POC Blog

The random technotheolosophical blogging of Reid S. Monaghan

Authentic? Authenticity

Daniel Henninger has an interesting article over at the Wall Street Journal regarding what he calls one of the most popular presidential accessory for a candidate in this election.  What is it? Authenticity. I found the opinion piece fascinating in that it is all about how to be an "authentic" politician.  The ironic thing touched upon is that authenticity, being real, being yourself is very hard for political folks trying to win elections and please many different interest groups.  It is so easy to pander to left, right, etc. 

The funny thing about Henniger's piece is that it chronicles the struggle of candidates trying to be or appear to be authentic.  A few quotes:

One almost feels sorry for the 13 or 14 pols who've been running for the presidency this year. Keeping the authenticity balloon afloat is hard work. For starters, the press is obsessed with the phenomenon. The modern reporter is a human tuning fork, alert to the merest false note of inconsistency. It isn't widely known, but no journalist is allowed to moderate a presidential debate unless he vows to turn every question into an accusation of hypocrisy.


If we want a better understanding of the style of authenticity that people who vote are looking for, consider the real meaning of Barack Obama's controversial praise for Ronald Reagan. Sen. Obama was correct that Reagan caught the nation's need for a new direction, which is now the senator's claim. But Reagan's published letters and papers make clear that he believed in his political ideas for a long time. By 1980, they were deep and clear. They were authentic.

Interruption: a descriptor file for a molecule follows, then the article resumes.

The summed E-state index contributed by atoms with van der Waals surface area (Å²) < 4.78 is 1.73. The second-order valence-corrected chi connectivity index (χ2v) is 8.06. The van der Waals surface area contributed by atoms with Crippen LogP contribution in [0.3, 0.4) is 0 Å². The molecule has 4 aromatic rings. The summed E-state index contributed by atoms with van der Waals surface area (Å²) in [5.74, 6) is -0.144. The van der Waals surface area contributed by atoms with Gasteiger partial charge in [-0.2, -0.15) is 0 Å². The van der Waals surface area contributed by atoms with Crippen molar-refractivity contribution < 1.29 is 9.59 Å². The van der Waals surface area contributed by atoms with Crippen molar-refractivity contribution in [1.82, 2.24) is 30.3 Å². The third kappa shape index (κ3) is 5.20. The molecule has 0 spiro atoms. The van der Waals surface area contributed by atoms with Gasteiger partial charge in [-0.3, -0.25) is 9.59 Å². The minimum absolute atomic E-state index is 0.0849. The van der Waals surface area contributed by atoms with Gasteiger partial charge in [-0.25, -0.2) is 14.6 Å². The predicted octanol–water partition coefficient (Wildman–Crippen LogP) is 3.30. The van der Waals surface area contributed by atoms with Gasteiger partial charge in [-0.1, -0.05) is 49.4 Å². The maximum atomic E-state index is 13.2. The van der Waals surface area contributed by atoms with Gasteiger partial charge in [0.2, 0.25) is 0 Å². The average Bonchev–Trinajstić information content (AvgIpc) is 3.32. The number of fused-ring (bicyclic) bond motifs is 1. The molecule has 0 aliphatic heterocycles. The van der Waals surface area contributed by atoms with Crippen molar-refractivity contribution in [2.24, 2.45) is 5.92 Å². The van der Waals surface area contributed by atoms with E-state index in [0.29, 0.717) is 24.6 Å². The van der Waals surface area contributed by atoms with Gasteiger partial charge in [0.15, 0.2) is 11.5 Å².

If that is the standard of true political authenticity, and I think it is, then the relationship in this campaign between the people and the pols will remain as it has been -- difficult.

That is fancy speak for - America does not seem not find it easy to trust the convictions of the folk running for office.  One wonders if someone can actually be themselves and win broad elections - maybe politics is for people who like the game and the dance even as they complain about it and talk about "bringing change to Washington."  In Reading Obama's book, it seems to attempt to show him as a centrist, an authentic person who is different than the others who are part of the political machine.  But in his book I still hear pandering to different groups - perhaps politics can be done no other way?  At least winning politics.  But to be honest, I think we all should vote and participate in self-government.  But I do understand why some in the younger generations get cynical about the whole song and dance - it seems, well, inauthentic.  Thats as political as I want to get around here.